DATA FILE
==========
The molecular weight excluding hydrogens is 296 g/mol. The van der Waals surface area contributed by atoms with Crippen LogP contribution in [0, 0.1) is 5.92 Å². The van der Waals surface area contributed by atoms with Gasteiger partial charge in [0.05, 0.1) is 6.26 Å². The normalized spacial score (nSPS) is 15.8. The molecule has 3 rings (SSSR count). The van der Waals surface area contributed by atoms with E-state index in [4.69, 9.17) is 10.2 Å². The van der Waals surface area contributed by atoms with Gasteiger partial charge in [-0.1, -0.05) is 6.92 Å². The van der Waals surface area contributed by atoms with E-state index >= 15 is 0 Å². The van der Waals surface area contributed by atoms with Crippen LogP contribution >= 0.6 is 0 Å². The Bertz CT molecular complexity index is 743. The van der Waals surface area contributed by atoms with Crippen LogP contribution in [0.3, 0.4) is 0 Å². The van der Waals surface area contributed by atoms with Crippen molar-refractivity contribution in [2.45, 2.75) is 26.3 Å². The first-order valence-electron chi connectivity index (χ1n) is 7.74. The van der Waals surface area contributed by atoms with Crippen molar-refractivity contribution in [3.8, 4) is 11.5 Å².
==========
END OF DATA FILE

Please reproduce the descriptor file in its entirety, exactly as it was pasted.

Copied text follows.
The molecular weight excluding hydrogens is 296 g/mol. The van der Waals surface area contributed by atoms with Crippen LogP contribution in [0, 0.1) is 5.92 Å². The van der Waals surface area contributed by atoms with Gasteiger partial charge in [0.05, 0.1) is 6.26 Å². The normalized spacial score (nSPS) is 15.8. The molecule has 3 rings (SSSR count). The van der Waals surface area contributed by atoms with E-state index in [4.69, 9.17) is 10.2 Å². The van der Waals surface area contributed by atoms with Gasteiger partial charge in [-0.1, -0.05) is 6.92 Å². The van der Waals surface area contributed by atoms with E-state index >= 15 is 0 Å². The van der Waals surface area contributed by atoms with Crippen LogP contribution >= 0.6 is 0 Å². The Bertz CT molecular complexity index is 743. The van der Waals surface area contributed by atoms with Crippen LogP contribution in [0.3, 0.4) is 0 Å². The van der Waals surface area contributed by atoms with Crippen molar-refractivity contribution in [2.45, 2.75) is 26.3 Å². The first-order valence-electron chi connectivity index (χ1n) is 7.74. The van der Waals surface area contributed by atoms with Crippen molar-refractivity contribution in [3.8, 4) is 11.5 Å².